A few years ago a friend of mine—a world-famous musician who is one of the most talented lights in his generation—was giving an interview when he said, “Turn off the television and live.”
I have begun to take the same approach to the internet: “Turn off the computer and live.” From blogs to news sites to Facebook, the internet offers so much distraction, so much virtual straw. I saw a t-shirt not long ago which said, “No one cares about your blog.” That is certainly the case with this blog, though it must hastily be added that going six weeks without a new post isn’t exactly the way to drive traffic.
Ah, yes. Driving traffic. This seems to be the goal of so many blogs, and they’ll say anything to do it. I can think of one particular blog which lauds everyone from Murray Rothbard to Rand Paul (who is about as libertarian as Attila the Hun), and one wonders if this isn’t an attempt to widen the “customer base.” Well, no one cares about my blog, and that’s just fine. And I don’t care about traffic. If what I have to say brings traffic, so be it, and if not, pound sand. Live and let live.
The other temptation of blogging is to publish immediately—something which I am admittedly about to do with this post, because I don’t have all afternoon to spend on this crap. In this situation all kinds of stupid things are said, and God knows I’ve said them. The comment feature only makes things worse, and I can’t help but think that maybe the whole milieu promotes a smug self-righteousness with everyone, especially since we’re arguing with “handles” and not with people, kind of like the way aggressive drivers thrive on their anonymity.
News sites increasingly try to look like blogs. There are few places left anymore where you can just read the damn news and get on with your day. Too many opinion pieces, too few in-depth pieces. Of course I don’t believe in un-biased reporting. Our frail human knowledge requires us to interpret the facts around us to the best of our ability to paint a picture; this means that everyone will be somehow “slanted,” and this doesn’t bother me. But the news has become something else entirely: caterwauling. It’s impossible to read the news these days without taking blood pressure medication first.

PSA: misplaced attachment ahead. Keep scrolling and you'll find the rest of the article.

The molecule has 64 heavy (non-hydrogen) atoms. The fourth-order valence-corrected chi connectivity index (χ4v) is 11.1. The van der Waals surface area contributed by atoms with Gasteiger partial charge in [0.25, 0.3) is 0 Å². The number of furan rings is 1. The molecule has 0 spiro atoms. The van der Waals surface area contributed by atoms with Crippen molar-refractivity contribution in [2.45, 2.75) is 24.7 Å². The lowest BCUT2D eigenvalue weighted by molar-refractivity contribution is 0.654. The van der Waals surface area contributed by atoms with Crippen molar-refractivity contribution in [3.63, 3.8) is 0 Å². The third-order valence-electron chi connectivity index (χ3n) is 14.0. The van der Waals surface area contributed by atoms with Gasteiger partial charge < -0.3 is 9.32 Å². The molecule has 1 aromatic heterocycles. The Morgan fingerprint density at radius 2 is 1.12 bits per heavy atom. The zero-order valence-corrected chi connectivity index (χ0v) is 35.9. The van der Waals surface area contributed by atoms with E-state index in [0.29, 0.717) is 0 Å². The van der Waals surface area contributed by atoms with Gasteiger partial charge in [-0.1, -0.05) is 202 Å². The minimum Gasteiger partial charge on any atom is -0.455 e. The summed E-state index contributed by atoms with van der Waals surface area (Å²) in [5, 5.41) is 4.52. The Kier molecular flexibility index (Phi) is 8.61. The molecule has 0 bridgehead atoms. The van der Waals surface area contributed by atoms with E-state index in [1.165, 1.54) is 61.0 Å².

Then there’s Facebook, which I’ve come to believe is a cry for help for many people. They’re lonely, and they hop onto their computer to communicate with faraway friends in a very unsatisfying way, and to do it they sacrifice the time needed to get out and make new real-life friends. Facebook can also be the location of very intense debates about subjects that probably shouldn’t be discussed in polite company. Again: I plead guilty, though my friends will notice a recent change in my approach. Many people on Facebook also spend hours on a game called Farmville, and the time and productivity wasted must surely be staggering.
In short, the internet seems to be a giant version of Mom’s refrigerator, where everyone goes to say, “Hey, look at me!” “Look at what I drew in school today!” And it’s all pretend. As George Carlin said, “It’s bullshit, and it’s bad for ‘ya.”
Yet for all the use of these electronic devices to debate people or to promote our own self-images, the art of real conversation seems to have fallen apart. How many of us have sat at a dinner table where the “conversation” is a string of timid, unrelated statements, not unlike the way Hank Hill and his neighbors stand in the yard and take turns saying, “Yyyyyup”? There seems to be little communion in life, and maybe it’s because we don’t cultivate the affection and love which is necessary for real human interaction. Intelligence is not enough. I, who sometimes resemble Ethan Brandt a little more than anyone should, am still learning this lesson.
But this is where I start: By turning off the computer and living, by being with people and not their Facebook profiles, by going into the woods and sucking all the marrow out of life (with apologies to Thoreau), rather than by staring at artificial blue light all day long. (There will still be the occasional blog post, though, I suppose.)
I wonder how long I’ll last with this new endeavor.